EGU General Assembly 2022
© Author(s) 2022. This work is distributed under
the Creative Commons Attribution 4.0 License.

Fluorescent Characteristics of respiratory aerosol generated by a variety of speech and therapy activities.

Maxamillian Moss1, David Topping1, Jonathan Reid2, Joshua Harrison2, Justice Archer2, Alicja Szczepanska2, Bryan Bzdek2, Brian Saccente-Kennedy3, Ruth Epstein3, Declan Costello4, James Calder5, and Pallav Shah6
Maxamillian Moss et al.
  • 1Department of Earth and Environmental Science, University of Manchester, Manchester, UK
  • 2School of Chemistry, University of Bristol, Bristol, UK
  • 3Speech and Language Therapy Department, Royal National Ear Nose and Throat Hospital, London, UK
  • 4Ear, Nose and Throat Department, Wexham Park Hospital, UK
  • 5(1) Department of Bioengineering, Imperial College London, UK and (2) Fortius Clinic, Fitzhardinge St, London, UK
  • 6(1). Department of Respiratory Medicine, Royal Brompton Hospital, London, UK , (2). Department of Respiratory Medicine, Chelsea & Westminster Hospital, London, UK (3) National Heart and Lung Institute, Guy Scadding Building, Imperial College London, Doveh

The importance of bio-aerosols across the earth system has been known for some time. With the unfortunate situation arising from the COVID19 pandemic, attention has turned to appropriate detection technologies that could be used to better understand the contribution of aerosols generated from the lung in various settings. In this project, the wideband Integrated Bioaerosol Sensor (WIBS-NEO) was deployed in a zero-background clinical environment which permitted the aerosols measured to be directly ascribed to specific vocalisations undertaken. The fluorescent signatures of expelled aerosol from a variety of human participants were captured during individual speech and language therapy activities (speaking, humming, sustained phonation, fricatives, projection, and tongue trills). In this presentation we present the varying fluorescent signatures and particle morphologies.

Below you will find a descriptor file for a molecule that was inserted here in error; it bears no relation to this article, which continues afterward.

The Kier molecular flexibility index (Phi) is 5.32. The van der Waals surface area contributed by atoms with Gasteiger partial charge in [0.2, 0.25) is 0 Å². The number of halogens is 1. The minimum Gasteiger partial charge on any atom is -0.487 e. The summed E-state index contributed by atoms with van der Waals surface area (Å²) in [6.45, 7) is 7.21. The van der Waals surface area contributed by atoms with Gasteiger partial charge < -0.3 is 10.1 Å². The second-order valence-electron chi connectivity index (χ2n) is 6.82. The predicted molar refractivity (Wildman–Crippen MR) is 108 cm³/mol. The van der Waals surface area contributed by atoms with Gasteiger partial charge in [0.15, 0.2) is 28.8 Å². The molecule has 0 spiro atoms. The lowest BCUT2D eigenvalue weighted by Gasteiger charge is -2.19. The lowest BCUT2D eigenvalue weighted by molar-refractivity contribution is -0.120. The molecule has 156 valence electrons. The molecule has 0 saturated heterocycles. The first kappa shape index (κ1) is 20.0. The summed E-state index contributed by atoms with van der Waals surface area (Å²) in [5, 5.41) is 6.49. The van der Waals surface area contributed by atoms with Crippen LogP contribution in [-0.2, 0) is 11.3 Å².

Furthermore, millions across the UK have now adopted face coverings into their day to day lives with one of the most widely adopted and commonplace being the disposable surgical face mask. Yet, questions still remain as to what types of vocalisations produce the most aerosols and the efficacy of the face mask in reducing transmission. To supplement this, measurements with the WIBS-NEO were conducted where participants did not wear a mask, and then subsequently repeated wearing a surgical mask. The fluorescent intensity, concentration (cm3), size (um), and asphericity were then compared for each activity with and without a mask.


WIBS-NEO information:

Example paper using the WIBS:

E.Toprak and M. Schnaiter, Atmos. Chem. Phys., 2013, 13, 225–243.


How to cite: Moss, M., Topping, D., Reid, J., Harrison, J., Archer, J., Szczepanska, A., Bzdek, B., Saccente-Kennedy, B., Epstein, R., Costello, D., Calder, J., and Shah, P.: Fluorescent Characteristics of respiratory aerosol generated by a variety of speech and therapy activities., EGU General Assembly 2022, Vienna, Austria, 23–27 May 2022, EGU22-10175,, 2022.